In gbTimes, reporter Andrew Jones reports that Chinese private space company Linkspace has taken a step forward in the company's development of a reusable orbital rocket with a successful vertical takeoff, vertical landing (VTVL) test.
VTVL has allowed U.S. company SpaceX to launch, land and reuse its Falcon 9 rocket first stages and will — next week — attempt the same with the new Falcon Heavy launch vehicle. The breakthrough by Linkspace will be used for its own, much smaller rockets, which will aim to provide low-cost access to space for clients looking to launch smallsats.
The NewLine-1 rocket, with a reusable first stage, will be capable of carrying 200 kg. of smallsats to SSO up to an altitude of 500 kilometres. Linkspace is aiming for the maiden flight to occur in 2020.
Hu Zhenyu founded the start-up Linkspace in 2014 before leaving university. "The one who knows nothing, fears nothing. I didn't know how tough it would be. I was very fond of it, so I decided to enter into this industry. I didn't think much about the difficulties, as they gradually showed up in the process," Hu told CCTV, adding that there are two good things about being a private company in this industry. One is that the company's operations are separated from the traditional state system, which allow the firm to deeply integrate some skills with the company's own human resources during establishing Linkspace's own system.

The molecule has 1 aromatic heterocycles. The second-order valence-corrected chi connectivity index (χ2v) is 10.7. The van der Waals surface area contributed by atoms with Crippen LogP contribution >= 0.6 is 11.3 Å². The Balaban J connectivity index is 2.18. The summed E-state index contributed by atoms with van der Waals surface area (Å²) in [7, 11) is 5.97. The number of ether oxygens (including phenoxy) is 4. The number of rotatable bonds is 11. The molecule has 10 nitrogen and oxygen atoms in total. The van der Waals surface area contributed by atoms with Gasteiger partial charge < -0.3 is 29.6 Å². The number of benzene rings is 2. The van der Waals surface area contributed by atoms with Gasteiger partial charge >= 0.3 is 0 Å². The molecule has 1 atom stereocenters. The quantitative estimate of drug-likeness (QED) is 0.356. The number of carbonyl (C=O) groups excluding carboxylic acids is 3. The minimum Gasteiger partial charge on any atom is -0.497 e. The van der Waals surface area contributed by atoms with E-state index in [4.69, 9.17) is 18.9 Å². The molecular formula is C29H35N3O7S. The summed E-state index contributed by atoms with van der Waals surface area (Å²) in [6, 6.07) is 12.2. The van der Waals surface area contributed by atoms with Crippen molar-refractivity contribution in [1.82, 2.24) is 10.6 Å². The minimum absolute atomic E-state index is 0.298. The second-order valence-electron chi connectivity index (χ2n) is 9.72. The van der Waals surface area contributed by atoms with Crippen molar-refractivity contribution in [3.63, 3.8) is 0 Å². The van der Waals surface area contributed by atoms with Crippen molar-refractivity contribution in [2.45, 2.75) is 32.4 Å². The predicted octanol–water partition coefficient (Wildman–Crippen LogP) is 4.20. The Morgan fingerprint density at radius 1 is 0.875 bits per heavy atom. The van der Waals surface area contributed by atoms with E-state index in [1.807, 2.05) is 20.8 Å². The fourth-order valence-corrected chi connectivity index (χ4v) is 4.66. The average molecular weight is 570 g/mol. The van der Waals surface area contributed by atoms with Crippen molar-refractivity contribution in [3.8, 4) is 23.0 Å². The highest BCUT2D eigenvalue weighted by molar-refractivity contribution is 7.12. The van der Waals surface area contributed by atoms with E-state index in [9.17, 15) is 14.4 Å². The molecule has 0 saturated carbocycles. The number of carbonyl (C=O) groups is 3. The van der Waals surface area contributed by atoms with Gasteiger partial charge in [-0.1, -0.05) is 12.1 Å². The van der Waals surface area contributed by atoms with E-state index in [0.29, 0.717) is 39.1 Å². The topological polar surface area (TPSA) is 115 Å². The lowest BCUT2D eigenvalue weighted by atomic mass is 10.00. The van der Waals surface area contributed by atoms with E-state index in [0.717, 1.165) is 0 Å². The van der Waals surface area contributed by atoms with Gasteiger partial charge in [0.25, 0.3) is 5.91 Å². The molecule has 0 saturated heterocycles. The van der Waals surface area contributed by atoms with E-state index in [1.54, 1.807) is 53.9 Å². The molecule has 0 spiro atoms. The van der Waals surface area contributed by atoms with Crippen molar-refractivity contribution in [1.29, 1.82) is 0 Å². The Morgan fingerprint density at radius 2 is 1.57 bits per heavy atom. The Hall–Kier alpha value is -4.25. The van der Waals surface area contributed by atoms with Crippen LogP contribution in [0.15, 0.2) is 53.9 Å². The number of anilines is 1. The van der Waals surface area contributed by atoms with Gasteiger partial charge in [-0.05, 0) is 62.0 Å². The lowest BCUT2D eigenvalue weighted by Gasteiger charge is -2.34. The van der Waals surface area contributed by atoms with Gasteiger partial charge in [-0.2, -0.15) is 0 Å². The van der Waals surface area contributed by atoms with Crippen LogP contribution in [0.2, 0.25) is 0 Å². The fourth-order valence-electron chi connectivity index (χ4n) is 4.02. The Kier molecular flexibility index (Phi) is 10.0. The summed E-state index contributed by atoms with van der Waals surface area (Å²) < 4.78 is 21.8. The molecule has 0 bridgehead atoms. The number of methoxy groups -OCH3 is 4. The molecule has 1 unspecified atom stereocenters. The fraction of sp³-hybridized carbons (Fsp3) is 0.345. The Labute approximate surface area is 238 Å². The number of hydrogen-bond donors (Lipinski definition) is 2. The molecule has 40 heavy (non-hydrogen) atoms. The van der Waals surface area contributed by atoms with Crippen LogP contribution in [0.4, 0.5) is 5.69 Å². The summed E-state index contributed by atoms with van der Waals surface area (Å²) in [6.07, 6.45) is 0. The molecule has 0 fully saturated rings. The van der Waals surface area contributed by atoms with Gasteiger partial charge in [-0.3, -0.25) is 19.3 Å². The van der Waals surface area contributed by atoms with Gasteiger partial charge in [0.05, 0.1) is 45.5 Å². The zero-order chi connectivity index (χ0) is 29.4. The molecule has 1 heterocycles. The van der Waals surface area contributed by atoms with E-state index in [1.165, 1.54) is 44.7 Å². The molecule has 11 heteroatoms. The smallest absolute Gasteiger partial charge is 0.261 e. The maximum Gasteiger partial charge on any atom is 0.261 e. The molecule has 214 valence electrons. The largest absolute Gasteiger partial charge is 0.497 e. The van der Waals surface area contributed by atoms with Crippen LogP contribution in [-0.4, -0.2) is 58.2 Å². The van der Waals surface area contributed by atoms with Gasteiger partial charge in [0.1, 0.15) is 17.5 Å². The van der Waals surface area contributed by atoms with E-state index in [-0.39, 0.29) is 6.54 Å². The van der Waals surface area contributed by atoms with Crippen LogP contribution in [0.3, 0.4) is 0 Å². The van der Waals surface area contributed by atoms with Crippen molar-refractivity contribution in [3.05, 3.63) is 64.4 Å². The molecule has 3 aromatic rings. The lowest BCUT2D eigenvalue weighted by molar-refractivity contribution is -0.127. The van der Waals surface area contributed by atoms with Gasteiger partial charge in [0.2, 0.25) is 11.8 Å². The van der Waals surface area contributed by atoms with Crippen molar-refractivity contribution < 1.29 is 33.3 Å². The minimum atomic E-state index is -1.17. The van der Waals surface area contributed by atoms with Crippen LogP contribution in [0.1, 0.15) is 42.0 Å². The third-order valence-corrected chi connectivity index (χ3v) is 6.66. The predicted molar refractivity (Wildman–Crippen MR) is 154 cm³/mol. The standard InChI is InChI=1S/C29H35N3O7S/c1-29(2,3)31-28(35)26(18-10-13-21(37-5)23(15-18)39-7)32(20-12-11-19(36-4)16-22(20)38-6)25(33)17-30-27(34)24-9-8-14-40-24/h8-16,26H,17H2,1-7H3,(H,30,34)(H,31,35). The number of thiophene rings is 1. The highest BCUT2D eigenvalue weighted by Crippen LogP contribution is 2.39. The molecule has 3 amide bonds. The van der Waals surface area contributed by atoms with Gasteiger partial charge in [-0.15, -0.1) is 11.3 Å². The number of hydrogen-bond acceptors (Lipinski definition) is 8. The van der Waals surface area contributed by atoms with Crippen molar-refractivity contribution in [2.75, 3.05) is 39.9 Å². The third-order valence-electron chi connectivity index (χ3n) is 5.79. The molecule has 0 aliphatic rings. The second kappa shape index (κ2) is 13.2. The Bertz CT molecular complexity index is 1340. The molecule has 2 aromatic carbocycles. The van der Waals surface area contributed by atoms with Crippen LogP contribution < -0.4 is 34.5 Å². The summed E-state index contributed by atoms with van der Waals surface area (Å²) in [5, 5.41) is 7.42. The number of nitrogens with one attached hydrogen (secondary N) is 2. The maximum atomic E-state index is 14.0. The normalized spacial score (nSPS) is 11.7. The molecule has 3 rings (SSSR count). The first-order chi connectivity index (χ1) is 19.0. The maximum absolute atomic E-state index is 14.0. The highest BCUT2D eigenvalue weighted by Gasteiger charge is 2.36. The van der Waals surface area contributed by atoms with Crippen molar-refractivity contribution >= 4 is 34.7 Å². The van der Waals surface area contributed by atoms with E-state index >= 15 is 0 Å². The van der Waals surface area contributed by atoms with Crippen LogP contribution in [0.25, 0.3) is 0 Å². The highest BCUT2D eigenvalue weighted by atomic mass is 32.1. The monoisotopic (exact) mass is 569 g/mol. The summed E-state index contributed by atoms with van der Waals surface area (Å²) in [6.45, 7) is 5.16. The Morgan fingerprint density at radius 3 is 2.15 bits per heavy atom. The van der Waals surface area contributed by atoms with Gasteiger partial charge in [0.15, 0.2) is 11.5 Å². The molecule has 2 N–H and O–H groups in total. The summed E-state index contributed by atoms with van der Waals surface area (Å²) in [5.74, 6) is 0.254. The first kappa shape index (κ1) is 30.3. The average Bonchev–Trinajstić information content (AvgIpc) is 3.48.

February 5 to 8, the SmallSat Symposium at the Computer History Museum in Mountain View, California, will be underway. This is a definite "should attend" for any interested in the global smallsat and related industries and market segments. To learn more, please head over to smallsatshow.com.